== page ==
* Strengthening transparency and accountability, particularly the valuation of complex, illiquid products and the creation of a single, high-quality global standard.
* Enhancing sound regulation including a review of how valuation and leverage, bank capital and executive compensation may exacerbate cyclical trends.
* Promoting integrity in financial markets by getting national and regional authorities to work together and promote information sharing.
* Reinforcing cooperation by establishing supervisory colleges for all major cross-border financial institutions.
* Reforming international finan­cial institutions.
Action Plan
The declaration also created a task force of G-20 finance ministers to initiate processes and a timeline to do so. The task force was given an Action Plan based on five identi­fiable and tangible areas (Common Principles) to be completed before Mar. 31, 2009.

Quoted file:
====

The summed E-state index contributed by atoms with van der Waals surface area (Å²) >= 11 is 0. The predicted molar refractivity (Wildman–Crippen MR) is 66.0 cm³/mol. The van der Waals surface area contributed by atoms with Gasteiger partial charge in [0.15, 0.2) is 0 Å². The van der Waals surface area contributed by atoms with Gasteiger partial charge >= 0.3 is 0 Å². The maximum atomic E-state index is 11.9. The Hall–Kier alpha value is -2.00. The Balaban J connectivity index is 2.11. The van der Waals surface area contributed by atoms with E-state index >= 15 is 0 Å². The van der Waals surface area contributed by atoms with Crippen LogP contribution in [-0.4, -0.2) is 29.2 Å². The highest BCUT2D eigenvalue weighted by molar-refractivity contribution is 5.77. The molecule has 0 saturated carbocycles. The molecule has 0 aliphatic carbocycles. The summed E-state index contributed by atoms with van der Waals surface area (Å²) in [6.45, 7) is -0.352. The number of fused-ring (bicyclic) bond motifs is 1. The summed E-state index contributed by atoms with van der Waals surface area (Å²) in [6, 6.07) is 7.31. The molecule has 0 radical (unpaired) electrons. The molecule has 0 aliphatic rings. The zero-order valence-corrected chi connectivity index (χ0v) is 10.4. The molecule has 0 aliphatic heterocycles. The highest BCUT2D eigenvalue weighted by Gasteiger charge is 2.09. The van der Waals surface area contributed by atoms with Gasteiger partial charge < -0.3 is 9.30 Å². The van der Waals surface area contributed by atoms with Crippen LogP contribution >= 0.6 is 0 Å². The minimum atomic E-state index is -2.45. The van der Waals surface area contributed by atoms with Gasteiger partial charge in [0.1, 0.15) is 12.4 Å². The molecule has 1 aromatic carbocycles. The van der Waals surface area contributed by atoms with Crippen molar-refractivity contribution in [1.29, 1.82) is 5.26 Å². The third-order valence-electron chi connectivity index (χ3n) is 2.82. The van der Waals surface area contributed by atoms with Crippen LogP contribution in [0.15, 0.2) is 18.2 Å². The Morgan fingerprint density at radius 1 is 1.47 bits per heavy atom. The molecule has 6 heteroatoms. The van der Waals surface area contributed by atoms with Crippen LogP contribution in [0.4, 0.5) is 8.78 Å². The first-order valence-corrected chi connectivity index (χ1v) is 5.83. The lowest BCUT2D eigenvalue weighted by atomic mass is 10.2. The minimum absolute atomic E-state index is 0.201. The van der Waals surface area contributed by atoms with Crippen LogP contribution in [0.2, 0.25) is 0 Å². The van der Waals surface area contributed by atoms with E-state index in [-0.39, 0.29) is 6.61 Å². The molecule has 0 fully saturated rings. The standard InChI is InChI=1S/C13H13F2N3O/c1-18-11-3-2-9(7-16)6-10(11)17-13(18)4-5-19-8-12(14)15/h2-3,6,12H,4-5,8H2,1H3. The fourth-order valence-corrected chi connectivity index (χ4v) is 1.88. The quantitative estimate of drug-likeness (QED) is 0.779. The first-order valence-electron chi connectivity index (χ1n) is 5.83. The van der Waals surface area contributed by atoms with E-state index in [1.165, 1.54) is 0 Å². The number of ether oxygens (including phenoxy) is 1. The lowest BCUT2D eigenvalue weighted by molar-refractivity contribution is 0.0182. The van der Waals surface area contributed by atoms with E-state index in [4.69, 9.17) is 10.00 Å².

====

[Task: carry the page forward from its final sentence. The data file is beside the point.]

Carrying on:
In the Action Plan are steps to boost standard of creidt rating agencies, address weaknesses in accounting and disclosure standards, ensure cooperation between national financial authorities, including meetings to share information, and a risk warning system for banks.
A 'college of supervisors' will be set up to monitor the world's biggest financial institutions, with a list of firms to be compiled by the end of March, 2009.
Other Decisions
The summit also agreed to expand the Switzerland-based Financial Stability Forum to include a broader membership of emerging econo­mies and a 12-month hiatus on protectionist measures.
The India Effect
The Group of G-20 nations heeded the call from India and other developing nations to reform international financial institutions like the IMF and World Bank. The IMF or other agencies can now review US financial systems as much as it can review India's or China's.
This is the first time the western world, particularly the US, has agreed to such far-reaching universal oversight of its financial practices.
Seven Big Messages
Prime Minister Dr. Manmohan Singh exclaimed that he saw seven big messages emerging from the Wash­in­gton Summit.